June 27th, 2014 by xformed
Doing a little exercise, but it’s a story that has merit, lessons learned, and about listening:
I loved my work in the Navy. Actually I just love working on engaging projects. From the time I entered the service on active duty, I dove into my jobs. Not only did I strive for excellence, I seemed to have the bad habit of always creating a side project because, you know, the Navy needed help.
So there I was, married to a beautiful woman, with a daughter and a son, a home owner, despite the moves for the service needs, and certainly great fitness reports. The other part was bringing work home, and if a vacation was taken outside of home, I usually took work, even, IIRC, hauling my trusty Apple ][+ and monitor on one.
Having exceeded 12 some years time in service, the strain on my wife was far more than I’d paid attention to. Before we had kids, she worked and went to school, and we decided together that she would stay home until later. She did, and I went about being a workaholic.
One of the most profound things she said to me, one night when the words weren’t exactly kind, was “You realize you’re doing all this extra work and you’re being promoted right along with your peers!” I, of course, wasn’t in the listening mode, at least not to absorb it and pay attention. It has stuck, so the fact is I did hear it. At the time it had no impact. I believed I was correct, and my extra projects, that stole my connection with my family (my choice), I figured were still more important.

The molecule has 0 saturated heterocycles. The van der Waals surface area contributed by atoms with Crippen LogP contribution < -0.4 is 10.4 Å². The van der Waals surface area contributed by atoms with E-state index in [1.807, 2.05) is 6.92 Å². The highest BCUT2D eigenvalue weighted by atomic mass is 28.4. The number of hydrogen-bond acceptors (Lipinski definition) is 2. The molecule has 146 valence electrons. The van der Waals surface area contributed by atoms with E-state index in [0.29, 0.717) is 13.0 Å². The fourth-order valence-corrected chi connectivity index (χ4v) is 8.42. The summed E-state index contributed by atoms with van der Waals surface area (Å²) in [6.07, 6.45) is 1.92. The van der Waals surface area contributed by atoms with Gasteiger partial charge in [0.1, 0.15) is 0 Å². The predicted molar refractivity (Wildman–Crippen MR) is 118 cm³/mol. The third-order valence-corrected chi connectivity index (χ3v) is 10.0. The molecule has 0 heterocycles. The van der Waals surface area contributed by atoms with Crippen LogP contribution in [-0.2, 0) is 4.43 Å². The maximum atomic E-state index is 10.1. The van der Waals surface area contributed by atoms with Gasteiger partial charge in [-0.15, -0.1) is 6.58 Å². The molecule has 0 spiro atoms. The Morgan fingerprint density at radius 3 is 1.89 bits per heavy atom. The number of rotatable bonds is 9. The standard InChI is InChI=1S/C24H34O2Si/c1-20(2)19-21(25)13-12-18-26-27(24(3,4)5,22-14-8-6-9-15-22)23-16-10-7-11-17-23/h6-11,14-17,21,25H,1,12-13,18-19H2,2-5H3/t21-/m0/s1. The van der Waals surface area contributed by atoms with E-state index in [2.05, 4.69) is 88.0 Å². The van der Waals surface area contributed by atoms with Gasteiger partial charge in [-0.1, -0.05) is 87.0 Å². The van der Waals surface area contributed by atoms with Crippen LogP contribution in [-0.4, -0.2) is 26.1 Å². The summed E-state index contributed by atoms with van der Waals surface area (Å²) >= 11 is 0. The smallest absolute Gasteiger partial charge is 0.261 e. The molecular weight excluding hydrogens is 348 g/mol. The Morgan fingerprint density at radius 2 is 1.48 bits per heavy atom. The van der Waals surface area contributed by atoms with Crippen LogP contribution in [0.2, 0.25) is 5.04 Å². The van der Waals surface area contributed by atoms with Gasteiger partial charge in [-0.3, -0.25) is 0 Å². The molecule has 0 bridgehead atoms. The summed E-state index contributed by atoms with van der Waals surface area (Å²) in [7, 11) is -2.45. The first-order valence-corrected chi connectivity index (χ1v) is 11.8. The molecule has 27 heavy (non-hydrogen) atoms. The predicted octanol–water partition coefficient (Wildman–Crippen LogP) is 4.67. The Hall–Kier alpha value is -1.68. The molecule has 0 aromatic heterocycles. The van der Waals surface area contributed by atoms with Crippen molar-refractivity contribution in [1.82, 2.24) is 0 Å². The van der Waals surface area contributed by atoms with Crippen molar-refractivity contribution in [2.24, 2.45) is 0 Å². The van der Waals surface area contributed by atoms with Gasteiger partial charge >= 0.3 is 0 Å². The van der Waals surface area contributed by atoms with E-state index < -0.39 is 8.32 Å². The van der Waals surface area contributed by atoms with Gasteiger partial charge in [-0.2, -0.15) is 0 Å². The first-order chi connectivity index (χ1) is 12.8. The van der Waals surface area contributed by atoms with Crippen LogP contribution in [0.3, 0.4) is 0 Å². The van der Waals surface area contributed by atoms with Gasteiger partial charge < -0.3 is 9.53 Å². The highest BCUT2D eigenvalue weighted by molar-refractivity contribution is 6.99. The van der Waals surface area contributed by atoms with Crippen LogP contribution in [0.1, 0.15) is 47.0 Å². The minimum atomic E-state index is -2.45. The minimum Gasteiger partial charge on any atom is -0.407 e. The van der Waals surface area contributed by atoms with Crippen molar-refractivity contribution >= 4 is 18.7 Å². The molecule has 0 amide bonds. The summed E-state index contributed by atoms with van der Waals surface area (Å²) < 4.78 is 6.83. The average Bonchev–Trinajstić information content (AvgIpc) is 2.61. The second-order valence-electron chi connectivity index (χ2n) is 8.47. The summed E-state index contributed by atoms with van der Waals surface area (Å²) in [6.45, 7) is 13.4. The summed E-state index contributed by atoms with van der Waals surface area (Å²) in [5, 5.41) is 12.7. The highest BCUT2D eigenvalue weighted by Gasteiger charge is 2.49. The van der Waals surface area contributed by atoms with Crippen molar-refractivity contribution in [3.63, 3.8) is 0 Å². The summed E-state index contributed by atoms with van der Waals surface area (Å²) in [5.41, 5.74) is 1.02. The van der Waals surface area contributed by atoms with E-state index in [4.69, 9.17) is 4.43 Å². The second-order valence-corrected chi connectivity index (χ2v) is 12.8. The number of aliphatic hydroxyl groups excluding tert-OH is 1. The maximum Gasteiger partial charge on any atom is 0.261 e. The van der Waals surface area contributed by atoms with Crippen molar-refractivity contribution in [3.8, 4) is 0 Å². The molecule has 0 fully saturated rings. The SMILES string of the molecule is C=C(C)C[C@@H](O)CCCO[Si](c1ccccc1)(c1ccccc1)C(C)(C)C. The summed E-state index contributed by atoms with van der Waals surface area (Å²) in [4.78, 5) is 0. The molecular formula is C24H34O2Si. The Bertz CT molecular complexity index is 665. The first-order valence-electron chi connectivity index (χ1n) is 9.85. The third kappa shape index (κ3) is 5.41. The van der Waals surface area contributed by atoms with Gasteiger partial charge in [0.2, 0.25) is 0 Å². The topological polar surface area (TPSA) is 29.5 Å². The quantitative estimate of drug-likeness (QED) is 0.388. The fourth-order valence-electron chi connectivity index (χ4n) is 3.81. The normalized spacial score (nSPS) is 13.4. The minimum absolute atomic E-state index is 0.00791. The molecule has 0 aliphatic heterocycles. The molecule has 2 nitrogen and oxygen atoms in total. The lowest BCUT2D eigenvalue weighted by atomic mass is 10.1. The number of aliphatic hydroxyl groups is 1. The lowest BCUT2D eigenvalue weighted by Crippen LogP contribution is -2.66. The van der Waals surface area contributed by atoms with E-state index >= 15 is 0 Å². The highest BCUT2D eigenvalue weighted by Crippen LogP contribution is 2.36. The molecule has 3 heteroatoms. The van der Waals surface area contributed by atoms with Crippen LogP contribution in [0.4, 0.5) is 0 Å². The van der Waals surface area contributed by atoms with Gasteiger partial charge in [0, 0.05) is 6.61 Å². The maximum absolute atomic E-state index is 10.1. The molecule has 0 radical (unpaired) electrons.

If that was the moment, or not, it was a defining moment. We grew further apart, going through the motions for about 5 more years, when I was just told “I’m tired of this” and the separation, without my argument (knowing I was still right), lead to the divorce. It’s not like it’s a unique story, but the reality was she was absolutely correct. As the Navy was in the throughs of downsizing in the mid-90s, when the Selective Early Retirement Board for FY96 reported out, my name was on the list, and one of my peers, in particular, who had actually professionally
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